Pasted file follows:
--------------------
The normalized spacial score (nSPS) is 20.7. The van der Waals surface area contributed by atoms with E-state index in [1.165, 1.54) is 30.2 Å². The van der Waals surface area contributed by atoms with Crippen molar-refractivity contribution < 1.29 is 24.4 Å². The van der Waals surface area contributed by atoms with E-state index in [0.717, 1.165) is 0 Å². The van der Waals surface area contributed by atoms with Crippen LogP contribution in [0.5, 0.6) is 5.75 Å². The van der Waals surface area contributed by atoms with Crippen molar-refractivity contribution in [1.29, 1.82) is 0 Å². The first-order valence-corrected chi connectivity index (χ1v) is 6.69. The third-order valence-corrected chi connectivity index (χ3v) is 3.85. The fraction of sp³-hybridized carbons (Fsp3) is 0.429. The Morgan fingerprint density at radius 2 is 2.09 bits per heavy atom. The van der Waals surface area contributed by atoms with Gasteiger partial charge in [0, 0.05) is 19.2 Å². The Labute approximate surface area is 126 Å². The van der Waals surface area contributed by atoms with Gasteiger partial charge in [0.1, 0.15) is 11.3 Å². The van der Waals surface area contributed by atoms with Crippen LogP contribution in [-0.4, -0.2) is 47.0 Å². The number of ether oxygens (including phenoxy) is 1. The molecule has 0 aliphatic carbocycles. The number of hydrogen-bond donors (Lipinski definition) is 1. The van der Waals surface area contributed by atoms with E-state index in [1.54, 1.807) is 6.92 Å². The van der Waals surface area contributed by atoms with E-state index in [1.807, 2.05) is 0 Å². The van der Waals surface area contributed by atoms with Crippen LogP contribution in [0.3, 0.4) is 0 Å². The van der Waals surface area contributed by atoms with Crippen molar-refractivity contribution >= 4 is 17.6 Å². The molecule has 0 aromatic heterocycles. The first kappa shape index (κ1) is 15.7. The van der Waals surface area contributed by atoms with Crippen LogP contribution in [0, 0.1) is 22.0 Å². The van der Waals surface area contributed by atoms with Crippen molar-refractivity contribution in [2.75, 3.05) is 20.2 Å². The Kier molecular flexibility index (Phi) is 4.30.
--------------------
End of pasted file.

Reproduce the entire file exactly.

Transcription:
The normalized spacial score (nSPS) is 20.7. The van der Waals surface area contributed by atoms with E-state index in [1.165, 1.54) is 30.2 Å². The van der Waals surface area contributed by atoms with Crippen molar-refractivity contribution < 1.29 is 24.4 Å². The van der Waals surface area contributed by atoms with E-state index in [0.717, 1.165) is 0 Å². The van der Waals surface area contributed by atoms with Crippen LogP contribution in [0.5, 0.6) is 5.75 Å². The van der Waals surface area contributed by atoms with Crippen molar-refractivity contribution in [1.29, 1.82) is 0 Å². The first-order valence-corrected chi connectivity index (χ1v) is 6.69. The third-order valence-corrected chi connectivity index (χ3v) is 3.85. The fraction of sp³-hybridized carbons (Fsp3) is 0.429. The Morgan fingerprint density at radius 2 is 2.09 bits per heavy atom. The van der Waals surface area contributed by atoms with Gasteiger partial charge in [0, 0.05) is 19.2 Å². The Labute approximate surface area is 126 Å². The van der Waals surface area contributed by atoms with Gasteiger partial charge in [0.1, 0.15) is 11.3 Å². The van der Waals surface area contributed by atoms with Crippen LogP contribution in [-0.4, -0.2) is 47.0 Å². The number of ether oxygens (including phenoxy) is 1. The molecule has 0 aliphatic carbocycles. The number of hydrogen-bond donors (Lipinski definition) is 1. The van der Waals surface area contributed by atoms with E-state index in [1.54, 1.807) is 6.92 Å². The van der Waals surface area contributed by atoms with E-state index in [1.807, 2.05) is 0 Å². The van der Waals surface area contributed by atoms with Crippen LogP contribution in [0.3, 0.4) is 0 Å². The van der Waals surface area contributed by atoms with Crippen molar-refractivity contribution >= 4 is 17.6 Å². The molecule has 0 aromatic heterocycles. The first kappa shape index (κ1) is 15.7. The van der Waals surface area contributed by atoms with Crippen LogP contribution in [0, 0.1) is 22.0 Å². The van der Waals surface area contributed by atoms with Crippen molar-refractivity contribution in [2.75, 3.05) is 20.2 Å². The Kier molecular flexibility index (Phi) is 4.30.